Jay Grahlman, 38, and his 6-year-old daughter, Jaymie, died from injuries suffered in a late-night fire set at their Cedar Rapids home on Saturday, April 5, 2003. Jaymie suffered brain damage and died Sunday after being removed from life support. Jay died the following Wednesday morning from complications due to burns he sustained in the fire.
Also in the home at the time of the fire was Jay’s girlfriend, Vickie Reed, 32, Reed’s daughters, Kylie Reed, 9, Nicole Reed, 7, and Grahlman’s youngest daughter Ida Mae Grahlman, 3.
The house sat at the end of a quiet dead-end street, and Reed (sometimes referred to as Reed-Grahlman) stated in published reports that she pulled Jay and three of the daughters to safety but couldn’t find Grahlman’s daughter Jaymie.
Once Jay realized Jaymie still remained inside, he ran back into the burning home to search for her. His efforts — tragically unsuccessful — also ended up costing Grahlman his own life; while frantically searching for his young daughter, he sustained second- and third-degree burns over 37 percent of his body on his face, scalp, neck and shoulders.
Firefighters found Jaymie — not curled up in a fetal or protective position but rather lying face up — in the home’s bathtub.
Jay Grahlman (right) with his brother Duane
The family had spent the day socializing and barbecuing with Jay Grahlman’s brother Duane Grahlman and 39-year-old neighbor Brian Zirtzman, who was mentally retarded, and then played cards later in the evening. Some family members went to bed just after 10 p.m., and the fire was reported around 11:55 p.m.
Fire officials initially believed the fire started in a kitchen wastebasket, but after further investigation said the fire started in a utility/laundry room and quickly spread to the kitchen and living room, trapping Jaymie, a kindergartner at Kenwood Elementary, in the bathroom.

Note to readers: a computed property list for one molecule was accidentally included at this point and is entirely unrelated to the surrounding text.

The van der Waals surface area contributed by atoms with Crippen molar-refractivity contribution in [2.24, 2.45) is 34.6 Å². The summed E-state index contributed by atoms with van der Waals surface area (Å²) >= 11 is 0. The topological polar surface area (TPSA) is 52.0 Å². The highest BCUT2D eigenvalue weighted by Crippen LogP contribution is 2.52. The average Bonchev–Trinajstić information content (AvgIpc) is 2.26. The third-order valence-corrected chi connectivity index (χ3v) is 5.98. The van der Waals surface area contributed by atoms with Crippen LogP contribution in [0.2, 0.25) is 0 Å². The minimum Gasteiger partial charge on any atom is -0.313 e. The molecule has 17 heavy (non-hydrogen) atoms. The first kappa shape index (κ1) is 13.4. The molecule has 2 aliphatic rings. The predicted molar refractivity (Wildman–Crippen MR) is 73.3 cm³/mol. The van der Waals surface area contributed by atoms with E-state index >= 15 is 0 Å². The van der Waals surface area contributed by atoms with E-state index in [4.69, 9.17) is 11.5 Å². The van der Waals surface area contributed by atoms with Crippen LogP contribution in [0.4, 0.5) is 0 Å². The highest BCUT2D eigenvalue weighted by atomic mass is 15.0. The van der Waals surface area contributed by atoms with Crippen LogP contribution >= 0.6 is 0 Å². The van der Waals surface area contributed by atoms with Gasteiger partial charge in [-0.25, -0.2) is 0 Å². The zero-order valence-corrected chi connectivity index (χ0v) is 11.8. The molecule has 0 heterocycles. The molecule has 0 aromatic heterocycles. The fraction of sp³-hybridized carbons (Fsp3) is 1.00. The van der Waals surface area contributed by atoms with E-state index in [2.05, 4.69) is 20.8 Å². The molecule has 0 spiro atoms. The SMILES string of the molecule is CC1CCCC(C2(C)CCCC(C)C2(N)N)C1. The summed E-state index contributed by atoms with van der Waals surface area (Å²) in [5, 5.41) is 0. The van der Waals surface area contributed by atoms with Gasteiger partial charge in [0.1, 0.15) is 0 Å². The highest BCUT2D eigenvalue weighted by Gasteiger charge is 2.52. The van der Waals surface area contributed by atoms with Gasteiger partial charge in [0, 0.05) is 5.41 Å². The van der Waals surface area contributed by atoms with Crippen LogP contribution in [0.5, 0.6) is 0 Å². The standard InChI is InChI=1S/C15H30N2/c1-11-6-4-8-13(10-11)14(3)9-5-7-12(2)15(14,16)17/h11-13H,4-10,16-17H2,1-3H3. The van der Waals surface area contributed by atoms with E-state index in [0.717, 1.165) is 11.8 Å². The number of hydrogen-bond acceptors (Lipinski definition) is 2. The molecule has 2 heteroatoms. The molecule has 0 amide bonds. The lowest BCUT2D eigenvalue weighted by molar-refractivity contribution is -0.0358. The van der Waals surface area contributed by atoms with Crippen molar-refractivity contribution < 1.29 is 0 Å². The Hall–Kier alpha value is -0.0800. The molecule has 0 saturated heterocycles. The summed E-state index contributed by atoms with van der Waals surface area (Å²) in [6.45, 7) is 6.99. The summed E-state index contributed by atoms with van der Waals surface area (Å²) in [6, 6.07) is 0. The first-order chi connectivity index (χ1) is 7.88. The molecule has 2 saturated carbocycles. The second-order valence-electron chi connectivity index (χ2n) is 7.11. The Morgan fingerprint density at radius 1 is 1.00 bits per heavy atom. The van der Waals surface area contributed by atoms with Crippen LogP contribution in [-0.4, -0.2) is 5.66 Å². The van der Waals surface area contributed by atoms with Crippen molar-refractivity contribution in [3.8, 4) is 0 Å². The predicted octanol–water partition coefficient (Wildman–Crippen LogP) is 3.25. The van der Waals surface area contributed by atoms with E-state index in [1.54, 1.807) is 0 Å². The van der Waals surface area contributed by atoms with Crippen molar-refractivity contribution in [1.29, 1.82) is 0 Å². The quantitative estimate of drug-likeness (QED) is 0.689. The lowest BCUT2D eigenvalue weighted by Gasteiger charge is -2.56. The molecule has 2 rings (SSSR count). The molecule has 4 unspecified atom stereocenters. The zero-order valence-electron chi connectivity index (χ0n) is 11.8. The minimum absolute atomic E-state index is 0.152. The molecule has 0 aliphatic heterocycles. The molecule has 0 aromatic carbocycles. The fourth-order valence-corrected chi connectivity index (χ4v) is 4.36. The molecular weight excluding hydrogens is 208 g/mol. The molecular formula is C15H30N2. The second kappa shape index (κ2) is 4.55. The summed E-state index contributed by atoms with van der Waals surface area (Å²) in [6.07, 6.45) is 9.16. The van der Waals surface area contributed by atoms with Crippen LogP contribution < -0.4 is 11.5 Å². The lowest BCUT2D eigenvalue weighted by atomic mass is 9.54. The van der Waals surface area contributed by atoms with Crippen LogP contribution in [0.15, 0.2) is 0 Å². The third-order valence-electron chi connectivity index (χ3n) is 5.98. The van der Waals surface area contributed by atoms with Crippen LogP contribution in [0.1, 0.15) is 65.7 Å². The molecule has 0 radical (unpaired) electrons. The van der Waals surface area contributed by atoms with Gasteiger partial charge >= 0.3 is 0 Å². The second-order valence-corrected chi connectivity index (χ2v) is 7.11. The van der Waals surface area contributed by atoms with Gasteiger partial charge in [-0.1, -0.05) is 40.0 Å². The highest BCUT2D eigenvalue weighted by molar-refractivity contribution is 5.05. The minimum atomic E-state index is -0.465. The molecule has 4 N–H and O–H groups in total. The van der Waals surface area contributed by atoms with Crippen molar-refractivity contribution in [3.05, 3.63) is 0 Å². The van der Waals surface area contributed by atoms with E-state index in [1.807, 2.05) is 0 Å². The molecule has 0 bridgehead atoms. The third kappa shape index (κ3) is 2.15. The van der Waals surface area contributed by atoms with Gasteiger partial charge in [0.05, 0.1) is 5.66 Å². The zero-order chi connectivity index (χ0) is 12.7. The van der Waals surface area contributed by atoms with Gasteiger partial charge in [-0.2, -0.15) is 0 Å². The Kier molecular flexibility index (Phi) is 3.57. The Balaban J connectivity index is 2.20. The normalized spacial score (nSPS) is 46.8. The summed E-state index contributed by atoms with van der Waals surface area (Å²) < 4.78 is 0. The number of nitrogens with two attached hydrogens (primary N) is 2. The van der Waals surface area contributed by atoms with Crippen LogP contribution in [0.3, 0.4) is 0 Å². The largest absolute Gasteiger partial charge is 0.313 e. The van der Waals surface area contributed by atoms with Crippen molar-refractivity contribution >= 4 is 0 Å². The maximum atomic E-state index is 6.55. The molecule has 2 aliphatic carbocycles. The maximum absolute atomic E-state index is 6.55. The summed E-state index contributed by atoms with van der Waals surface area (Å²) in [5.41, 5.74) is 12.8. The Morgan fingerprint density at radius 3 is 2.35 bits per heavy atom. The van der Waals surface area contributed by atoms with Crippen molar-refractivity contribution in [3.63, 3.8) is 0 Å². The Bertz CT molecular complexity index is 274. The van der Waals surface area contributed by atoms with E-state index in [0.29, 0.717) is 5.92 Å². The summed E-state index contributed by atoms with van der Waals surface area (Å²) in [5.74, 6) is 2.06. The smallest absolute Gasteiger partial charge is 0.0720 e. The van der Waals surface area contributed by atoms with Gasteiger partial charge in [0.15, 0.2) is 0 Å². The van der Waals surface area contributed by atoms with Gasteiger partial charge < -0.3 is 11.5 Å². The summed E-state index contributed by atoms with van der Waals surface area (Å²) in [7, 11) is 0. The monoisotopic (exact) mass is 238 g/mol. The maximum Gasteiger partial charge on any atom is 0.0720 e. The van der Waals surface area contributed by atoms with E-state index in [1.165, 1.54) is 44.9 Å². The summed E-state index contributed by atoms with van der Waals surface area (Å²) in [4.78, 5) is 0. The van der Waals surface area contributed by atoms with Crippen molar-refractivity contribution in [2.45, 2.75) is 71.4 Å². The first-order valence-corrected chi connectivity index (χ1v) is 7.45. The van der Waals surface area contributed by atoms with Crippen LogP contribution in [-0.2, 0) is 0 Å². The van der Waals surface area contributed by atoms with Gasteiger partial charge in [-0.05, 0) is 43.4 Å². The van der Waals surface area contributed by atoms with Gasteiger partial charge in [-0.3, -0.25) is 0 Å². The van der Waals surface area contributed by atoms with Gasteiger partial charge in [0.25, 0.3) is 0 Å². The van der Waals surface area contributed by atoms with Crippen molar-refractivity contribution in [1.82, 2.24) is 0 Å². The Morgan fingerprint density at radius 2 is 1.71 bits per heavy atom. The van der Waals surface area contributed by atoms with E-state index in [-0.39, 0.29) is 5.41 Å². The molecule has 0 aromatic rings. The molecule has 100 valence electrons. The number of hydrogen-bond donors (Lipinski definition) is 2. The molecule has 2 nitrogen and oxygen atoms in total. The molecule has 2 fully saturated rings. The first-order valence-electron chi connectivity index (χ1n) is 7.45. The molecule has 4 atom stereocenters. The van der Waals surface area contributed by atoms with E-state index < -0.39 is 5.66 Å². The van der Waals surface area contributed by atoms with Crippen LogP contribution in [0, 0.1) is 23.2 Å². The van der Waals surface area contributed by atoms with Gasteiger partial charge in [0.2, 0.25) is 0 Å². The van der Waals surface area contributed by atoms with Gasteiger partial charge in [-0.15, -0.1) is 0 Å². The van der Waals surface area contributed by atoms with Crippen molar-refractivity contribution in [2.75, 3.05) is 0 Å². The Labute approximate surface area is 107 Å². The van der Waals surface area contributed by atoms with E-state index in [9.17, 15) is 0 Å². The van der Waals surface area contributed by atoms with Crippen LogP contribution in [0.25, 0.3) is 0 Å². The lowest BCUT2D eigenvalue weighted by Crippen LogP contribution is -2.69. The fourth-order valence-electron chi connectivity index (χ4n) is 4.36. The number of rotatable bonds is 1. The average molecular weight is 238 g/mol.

Jaymie’s mother, Shannon Salmons of Logansport, Ind., shared joint custody of Jaymie with Jay Grahlman, and was scheduled to pick up Jaymie the following day for the Spring Break.
Jaymie Grahlman’s last birthday
Immediately following the fire, Zirtzman — who had an IQ of only 67 — organized a church drive to help the surviving family members replace clothing and household items.
When authorities questioned him, Zirtzman — bizarrely articulate in what sounded like a recitation — confessed to starting the fire “so he could save the family and become a hero.” He said he started the fire in the utility room by throwing clothing into the furnace.
He was charged with both first-degree arson and two counts of first-degree murder for allegedly setting fire to the home so he could save the family, but acquitted of all charges on July 14, 2004, after a jury trial.
Jaymie Grahlman with her brothers Jarrod (top) and Jesse, whom she called “big bubby” and “little bubby.”
According to testimony by Dr. Dan Rogers of Fort Dodge — a psychologist hired by Zirtzman’s defense team — Brian Zirtzman’s IQ of 67 put him in the bottom 1 percent of adults and Zirtzman was unable to understand his rights when interviewed by investigators. Rogers also testified in support of a defense motion to suppress Zirtzman’s [confession] to Capt. Al Brockhohn, the Cedar Rapids Fire Department’s lead investigator.
“He said something to the effect of, he didn’t want to hurt anyone” in the June 19 interview at the Fire Department, Brockhohn testified.
Before that interview, Zirtzman signed a Miranda statement waiving his right to silence, Brockhohn said. But after the session was transcribed, Zirtzman balked when Brockhohn reviewed the Miranda waiver. Zirtzman then stated he wanted to have an attorney.
The unemployed Zirtzman lived with his parents, Delbert and Orian Zirtzman, across the street and two houses up from the Grahlman’s at 3748 H Ave. NE. Court documents showed he’d set a few fires in his early teens in the same neighborhood and on the same block where he lived with his parents and twin brother, but his last arson charge as a teen had occurred almost 25 years earlier in 1979. In none of those cases had Zirtzman set a fire with anyone present in the home; one neighbor stated the then-teen actually waited until he knew no one was home.
Jay Grahlman (left of center, back row) came from a close-knit, large family.